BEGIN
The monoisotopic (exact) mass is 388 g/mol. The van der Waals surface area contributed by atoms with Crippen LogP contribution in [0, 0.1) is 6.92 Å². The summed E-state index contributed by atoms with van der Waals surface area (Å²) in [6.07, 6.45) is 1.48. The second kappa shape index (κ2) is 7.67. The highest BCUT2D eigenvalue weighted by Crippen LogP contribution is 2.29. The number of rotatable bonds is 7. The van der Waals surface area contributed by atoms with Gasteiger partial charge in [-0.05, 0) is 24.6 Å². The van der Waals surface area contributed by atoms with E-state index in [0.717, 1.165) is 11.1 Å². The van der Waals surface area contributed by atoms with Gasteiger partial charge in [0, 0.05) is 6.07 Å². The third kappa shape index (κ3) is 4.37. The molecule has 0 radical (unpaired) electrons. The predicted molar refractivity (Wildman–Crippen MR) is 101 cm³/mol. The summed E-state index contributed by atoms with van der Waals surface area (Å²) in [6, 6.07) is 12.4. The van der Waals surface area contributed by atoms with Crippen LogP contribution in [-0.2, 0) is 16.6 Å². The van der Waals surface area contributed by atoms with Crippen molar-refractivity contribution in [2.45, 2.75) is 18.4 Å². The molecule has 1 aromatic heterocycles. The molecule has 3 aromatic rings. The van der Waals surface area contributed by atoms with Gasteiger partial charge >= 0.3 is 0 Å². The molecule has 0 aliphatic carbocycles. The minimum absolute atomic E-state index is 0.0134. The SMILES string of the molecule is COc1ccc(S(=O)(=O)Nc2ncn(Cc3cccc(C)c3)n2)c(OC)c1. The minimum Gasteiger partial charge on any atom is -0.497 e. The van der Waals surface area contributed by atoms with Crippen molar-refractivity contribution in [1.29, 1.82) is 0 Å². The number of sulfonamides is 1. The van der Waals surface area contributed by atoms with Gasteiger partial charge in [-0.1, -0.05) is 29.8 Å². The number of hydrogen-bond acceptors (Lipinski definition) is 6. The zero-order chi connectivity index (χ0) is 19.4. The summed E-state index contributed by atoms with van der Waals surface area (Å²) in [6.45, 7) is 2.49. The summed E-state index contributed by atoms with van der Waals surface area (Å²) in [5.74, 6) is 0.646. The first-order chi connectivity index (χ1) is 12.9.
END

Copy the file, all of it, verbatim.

The monoisotopic (exact) mass is 388 g/mol. The van der Waals surface area contributed by atoms with Crippen LogP contribution in [0, 0.1) is 6.92 Å². The summed E-state index contributed by atoms with van der Waals surface area (Å²) in [6.07, 6.45) is 1.48. The second kappa shape index (κ2) is 7.67. The highest BCUT2D eigenvalue weighted by Crippen LogP contribution is 2.29. The number of rotatable bonds is 7. The van der Waals surface area contributed by atoms with Gasteiger partial charge in [-0.05, 0) is 24.6 Å². The van der Waals surface area contributed by atoms with E-state index in [0.717, 1.165) is 11.1 Å². The van der Waals surface area contributed by atoms with Gasteiger partial charge in [0, 0.05) is 6.07 Å². The third kappa shape index (κ3) is 4.37. The molecule has 0 radical (unpaired) electrons. The predicted molar refractivity (Wildman–Crippen MR) is 101 cm³/mol. The summed E-state index contributed by atoms with van der Waals surface area (Å²) in [6, 6.07) is 12.4. The van der Waals surface area contributed by atoms with Crippen LogP contribution in [-0.2, 0) is 16.6 Å². The van der Waals surface area contributed by atoms with Crippen molar-refractivity contribution in [2.45, 2.75) is 18.4 Å². The molecule has 1 aromatic heterocycles. The molecule has 3 aromatic rings. The van der Waals surface area contributed by atoms with Gasteiger partial charge >= 0.3 is 0 Å². The molecule has 0 aliphatic carbocycles. The minimum absolute atomic E-state index is 0.0134. The SMILES string of the molecule is COc1ccc(S(=O)(=O)Nc2ncn(Cc3cccc(C)c3)n2)c(OC)c1. The minimum Gasteiger partial charge on any atom is -0.497 e. The van der Waals surface area contributed by atoms with Crippen molar-refractivity contribution in [1.29, 1.82) is 0 Å². The number of sulfonamides is 1. The van der Waals surface area contributed by atoms with Gasteiger partial charge in [-0.1, -0.05) is 29.8 Å². The number of hydrogen-bond acceptors (Lipinski definition) is 6. The zero-order chi connectivity index (χ0) is 19.4. The summed E-state index contributed by atoms with van der Waals surface area (Å²) in [6.45, 7) is 2.49. The summed E-state index contributed by atoms with van der Waals surface area (Å²) in [5.74, 6) is 0.646. The first-order chi connectivity index (χ1) is 12.9.